[This 2021 novel is in six parts. I read blocks of roughly two parts at a time, writing about those before reading further. Spoiler alert: If you read this running commentary, you will find out everything that happens in the book as I read it.]
13 July 2021
Parts 1 and 2
We’re in one of Ishiguro’s invented worlds, and I’m not having a great time with it. There are plenty of elements of our own world in it, so that it feels as much like an alternative present as a distant future in which AI ‘friends’ for lonely rich kids have had a plausible amount of time to be developed. So Klara’s view from the window of the store where she spends Part 1 is of a busy high street with taxis and window-shoppers, and it seems that nobody’s heard of online shopping. But this is what Ishiguro often does—we can’t quite place the worlds of Never Let Me Go and The Buried Giant either. The former is set in a different alternative present, the main characters coming to realise that they are being groomed to fulfil a nightmarish purpose. The latter is a collage of elements from different fantasy genres, which the characters have to navigate in order to fulfil a narrative purpose that seems never to be fully explained.
We’re piecing together the world of Klara and the Sun as we read. We understand pretty quickly that Klara is an ‘AF’, one of the artificial friends designed as companions for children. During Part 2 we also piece together that in this world, the lives of children and adolescents, or those from privileged backgrounds, are sequestered and mainly solitary. The girl whose mother buys Klara for her by the end of Part 1 knows only one boy of her own age who, we come to realise—there’s often a lot of coming to realise to be done in Ishiguro’s novels—is only around because he hasn’t been through some sort of selection process. The word mentioned, during an excruciating get-together the adults in authority force their charges to undergo periodically, is ‘lifted’. Rick, the neighbour, isn’t lifted, so some of the other kids decide it’s OK to look down on him. An intervention from one of the mothers, who are supposed to be keeping out of it, confirms that such attitudes are learnt at home.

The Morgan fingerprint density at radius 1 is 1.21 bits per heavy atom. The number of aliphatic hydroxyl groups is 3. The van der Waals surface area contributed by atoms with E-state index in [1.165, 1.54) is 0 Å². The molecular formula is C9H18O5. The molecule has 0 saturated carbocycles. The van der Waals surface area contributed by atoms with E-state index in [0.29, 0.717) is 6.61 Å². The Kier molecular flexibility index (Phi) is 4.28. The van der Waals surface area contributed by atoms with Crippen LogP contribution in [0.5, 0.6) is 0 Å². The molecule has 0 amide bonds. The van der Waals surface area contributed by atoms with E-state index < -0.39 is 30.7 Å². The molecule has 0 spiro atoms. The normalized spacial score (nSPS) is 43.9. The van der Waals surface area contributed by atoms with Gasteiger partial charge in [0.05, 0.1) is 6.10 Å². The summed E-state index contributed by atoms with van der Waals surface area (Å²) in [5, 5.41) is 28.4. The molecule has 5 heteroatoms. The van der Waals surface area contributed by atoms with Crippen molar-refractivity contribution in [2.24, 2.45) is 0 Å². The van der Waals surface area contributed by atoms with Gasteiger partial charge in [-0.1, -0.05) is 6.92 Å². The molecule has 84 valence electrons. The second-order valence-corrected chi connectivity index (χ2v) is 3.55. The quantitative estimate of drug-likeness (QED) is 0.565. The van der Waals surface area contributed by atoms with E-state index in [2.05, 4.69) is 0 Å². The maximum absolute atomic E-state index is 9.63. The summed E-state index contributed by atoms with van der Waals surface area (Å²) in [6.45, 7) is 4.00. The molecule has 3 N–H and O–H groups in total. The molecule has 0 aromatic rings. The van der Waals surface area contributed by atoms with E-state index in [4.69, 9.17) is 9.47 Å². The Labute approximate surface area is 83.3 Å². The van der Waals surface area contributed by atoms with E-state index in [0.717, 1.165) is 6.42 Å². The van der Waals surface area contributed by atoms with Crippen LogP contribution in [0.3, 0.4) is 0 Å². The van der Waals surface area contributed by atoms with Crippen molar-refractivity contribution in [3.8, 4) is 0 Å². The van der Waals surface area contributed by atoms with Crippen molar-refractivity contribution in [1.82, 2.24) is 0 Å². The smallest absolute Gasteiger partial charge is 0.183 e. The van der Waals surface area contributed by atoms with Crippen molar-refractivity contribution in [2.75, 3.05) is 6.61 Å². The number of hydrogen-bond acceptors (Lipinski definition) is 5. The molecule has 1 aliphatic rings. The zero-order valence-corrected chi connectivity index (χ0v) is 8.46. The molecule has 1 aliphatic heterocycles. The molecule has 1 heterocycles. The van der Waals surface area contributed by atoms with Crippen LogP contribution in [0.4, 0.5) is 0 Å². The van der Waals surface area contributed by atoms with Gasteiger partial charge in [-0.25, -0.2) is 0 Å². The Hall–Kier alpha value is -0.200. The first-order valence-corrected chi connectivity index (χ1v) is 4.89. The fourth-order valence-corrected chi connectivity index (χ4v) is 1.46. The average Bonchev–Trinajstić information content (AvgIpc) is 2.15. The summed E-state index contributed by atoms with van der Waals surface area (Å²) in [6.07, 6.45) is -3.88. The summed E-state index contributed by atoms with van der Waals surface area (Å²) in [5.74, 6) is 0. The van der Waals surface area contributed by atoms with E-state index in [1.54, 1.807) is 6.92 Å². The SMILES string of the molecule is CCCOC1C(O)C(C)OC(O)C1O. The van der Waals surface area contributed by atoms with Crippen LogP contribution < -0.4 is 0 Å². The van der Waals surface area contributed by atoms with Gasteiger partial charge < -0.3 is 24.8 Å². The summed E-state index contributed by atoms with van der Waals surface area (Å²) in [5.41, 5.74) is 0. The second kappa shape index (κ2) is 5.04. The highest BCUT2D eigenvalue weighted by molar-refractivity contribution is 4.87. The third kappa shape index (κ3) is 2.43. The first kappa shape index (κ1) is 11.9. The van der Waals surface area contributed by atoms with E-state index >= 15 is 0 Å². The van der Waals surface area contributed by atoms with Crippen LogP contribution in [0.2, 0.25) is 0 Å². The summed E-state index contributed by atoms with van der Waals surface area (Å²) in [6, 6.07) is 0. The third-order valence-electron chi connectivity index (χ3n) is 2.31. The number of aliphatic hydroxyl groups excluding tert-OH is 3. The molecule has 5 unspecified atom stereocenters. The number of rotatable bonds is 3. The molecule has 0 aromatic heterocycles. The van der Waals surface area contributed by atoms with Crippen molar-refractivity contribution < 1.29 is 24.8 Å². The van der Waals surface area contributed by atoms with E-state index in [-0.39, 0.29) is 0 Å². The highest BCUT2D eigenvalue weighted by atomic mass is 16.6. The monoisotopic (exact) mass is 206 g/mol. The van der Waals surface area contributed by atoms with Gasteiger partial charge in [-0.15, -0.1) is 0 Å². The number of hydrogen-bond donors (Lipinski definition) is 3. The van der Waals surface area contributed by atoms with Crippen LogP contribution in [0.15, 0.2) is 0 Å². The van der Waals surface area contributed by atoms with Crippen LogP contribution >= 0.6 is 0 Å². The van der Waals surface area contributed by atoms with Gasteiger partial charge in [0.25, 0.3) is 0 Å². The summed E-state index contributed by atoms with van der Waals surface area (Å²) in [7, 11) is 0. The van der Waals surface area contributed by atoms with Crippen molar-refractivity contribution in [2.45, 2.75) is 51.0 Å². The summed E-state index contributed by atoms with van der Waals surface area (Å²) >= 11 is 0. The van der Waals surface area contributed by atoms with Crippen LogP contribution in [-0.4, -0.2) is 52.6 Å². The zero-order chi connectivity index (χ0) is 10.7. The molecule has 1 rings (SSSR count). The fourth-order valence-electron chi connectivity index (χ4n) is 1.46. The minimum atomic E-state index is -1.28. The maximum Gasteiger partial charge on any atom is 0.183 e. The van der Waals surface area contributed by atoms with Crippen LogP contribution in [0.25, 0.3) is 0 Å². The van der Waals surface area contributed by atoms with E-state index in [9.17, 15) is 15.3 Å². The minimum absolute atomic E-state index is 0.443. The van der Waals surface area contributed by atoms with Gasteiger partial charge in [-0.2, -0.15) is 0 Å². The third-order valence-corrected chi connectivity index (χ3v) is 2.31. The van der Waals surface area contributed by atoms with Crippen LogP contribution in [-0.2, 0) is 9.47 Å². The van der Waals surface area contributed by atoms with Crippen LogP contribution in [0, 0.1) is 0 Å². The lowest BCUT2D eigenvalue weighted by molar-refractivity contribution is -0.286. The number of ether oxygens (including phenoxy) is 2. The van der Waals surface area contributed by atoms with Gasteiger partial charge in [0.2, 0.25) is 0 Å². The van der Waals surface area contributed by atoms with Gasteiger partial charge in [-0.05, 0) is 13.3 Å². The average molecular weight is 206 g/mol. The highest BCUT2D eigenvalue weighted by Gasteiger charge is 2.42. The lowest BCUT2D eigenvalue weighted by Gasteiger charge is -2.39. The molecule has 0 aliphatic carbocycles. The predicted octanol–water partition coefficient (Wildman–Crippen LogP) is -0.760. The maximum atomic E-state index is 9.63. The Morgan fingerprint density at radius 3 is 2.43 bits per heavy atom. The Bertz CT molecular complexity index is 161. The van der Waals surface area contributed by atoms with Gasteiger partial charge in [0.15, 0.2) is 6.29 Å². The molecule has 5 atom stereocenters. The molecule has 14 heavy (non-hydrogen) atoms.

This world is full of hierarchies, and we have no idea how real they all are. ‘The Mother,’ as Klara refers to her, dresses in a way that marks her as being ‘high-ranking’. Is it a genuine stratum in this society? Or Klara’s imperfect take on what she has somehow gathered through her observations? Almost from the beginning, we’re wondering how Klara has gained the limited knowledge she has. Has she been programmed? Or does she have to acquire information like an earnest version of ‘Number 5’ in Short Circuit? That comedy movie was made in 1986, and I’m not convinced that Ishiguro’s po-faced version of machine learning offers any more enlightenment on an idea of artificial consciousness that has been around in fiction for decades. Philip K Dick was doing it much more entertainingly in the 1950s—and, come to think of it, Craig Raine’s imagined Martian, a being who sees our world through fresh, untutored eyes, is far more interesting. When the Martian gets the wrong idea or uses the wrong word, the effect is like a strange music. When Klara does it, it clunks.